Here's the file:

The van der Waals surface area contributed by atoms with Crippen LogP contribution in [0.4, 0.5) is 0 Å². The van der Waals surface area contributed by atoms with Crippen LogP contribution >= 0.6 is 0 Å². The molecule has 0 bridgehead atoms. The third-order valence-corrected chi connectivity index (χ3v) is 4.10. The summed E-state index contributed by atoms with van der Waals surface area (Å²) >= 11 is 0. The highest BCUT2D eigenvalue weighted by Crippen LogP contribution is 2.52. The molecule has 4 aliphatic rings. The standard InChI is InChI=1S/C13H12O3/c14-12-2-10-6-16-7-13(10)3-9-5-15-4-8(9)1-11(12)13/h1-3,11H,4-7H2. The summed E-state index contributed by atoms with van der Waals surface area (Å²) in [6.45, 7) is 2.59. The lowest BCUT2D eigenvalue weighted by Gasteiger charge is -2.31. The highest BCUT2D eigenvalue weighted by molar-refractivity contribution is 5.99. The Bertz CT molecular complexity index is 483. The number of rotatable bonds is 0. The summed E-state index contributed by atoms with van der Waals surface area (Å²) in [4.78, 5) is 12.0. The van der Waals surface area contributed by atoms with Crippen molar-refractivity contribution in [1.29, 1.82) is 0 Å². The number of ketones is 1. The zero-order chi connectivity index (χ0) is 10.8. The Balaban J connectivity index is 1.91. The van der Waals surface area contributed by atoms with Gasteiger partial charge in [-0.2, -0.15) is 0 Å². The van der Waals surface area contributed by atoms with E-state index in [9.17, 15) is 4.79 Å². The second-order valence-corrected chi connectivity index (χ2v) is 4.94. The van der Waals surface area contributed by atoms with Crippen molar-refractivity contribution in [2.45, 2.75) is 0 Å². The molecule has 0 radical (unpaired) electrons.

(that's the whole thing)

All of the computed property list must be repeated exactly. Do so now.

The van der Waals surface area contributed by atoms with Crippen LogP contribution in [0.4, 0.5) is 0 Å². The van der Waals surface area contributed by atoms with Crippen LogP contribution >= 0.6 is 0 Å². The molecule has 0 bridgehead atoms. The third-order valence-corrected chi connectivity index (χ3v) is 4.10. The summed E-state index contributed by atoms with van der Waals surface area (Å²) >= 11 is 0. The highest BCUT2D eigenvalue weighted by Crippen LogP contribution is 2.52. The molecule has 4 aliphatic rings. The standard InChI is InChI=1S/C13H12O3/c14-12-2-10-6-16-7-13(10)3-9-5-15-4-8(9)1-11(12)13/h1-3,11H,4-7H2. The summed E-state index contributed by atoms with van der Waals surface area (Å²) in [6.45, 7) is 2.59. The lowest BCUT2D eigenvalue weighted by Gasteiger charge is -2.31. The highest BCUT2D eigenvalue weighted by molar-refractivity contribution is 5.99. The Bertz CT molecular complexity index is 483. The number of rotatable bonds is 0. The summed E-state index contributed by atoms with van der Waals surface area (Å²) in [4.78, 5) is 12.0. The van der Waals surface area contributed by atoms with Crippen molar-refractivity contribution in [1.29, 1.82) is 0 Å². The number of ketones is 1. The zero-order chi connectivity index (χ0) is 10.8. The Balaban J connectivity index is 1.91. The van der Waals surface area contributed by atoms with Gasteiger partial charge in [-0.2, -0.15) is 0 Å². The van der Waals surface area contributed by atoms with E-state index in [9.17, 15) is 4.79 Å². The second-order valence-corrected chi connectivity index (χ2v) is 4.94. The van der Waals surface area contributed by atoms with Crippen molar-refractivity contribution in [2.45, 2.75) is 0 Å². The molecule has 0 radical (unpaired) electrons.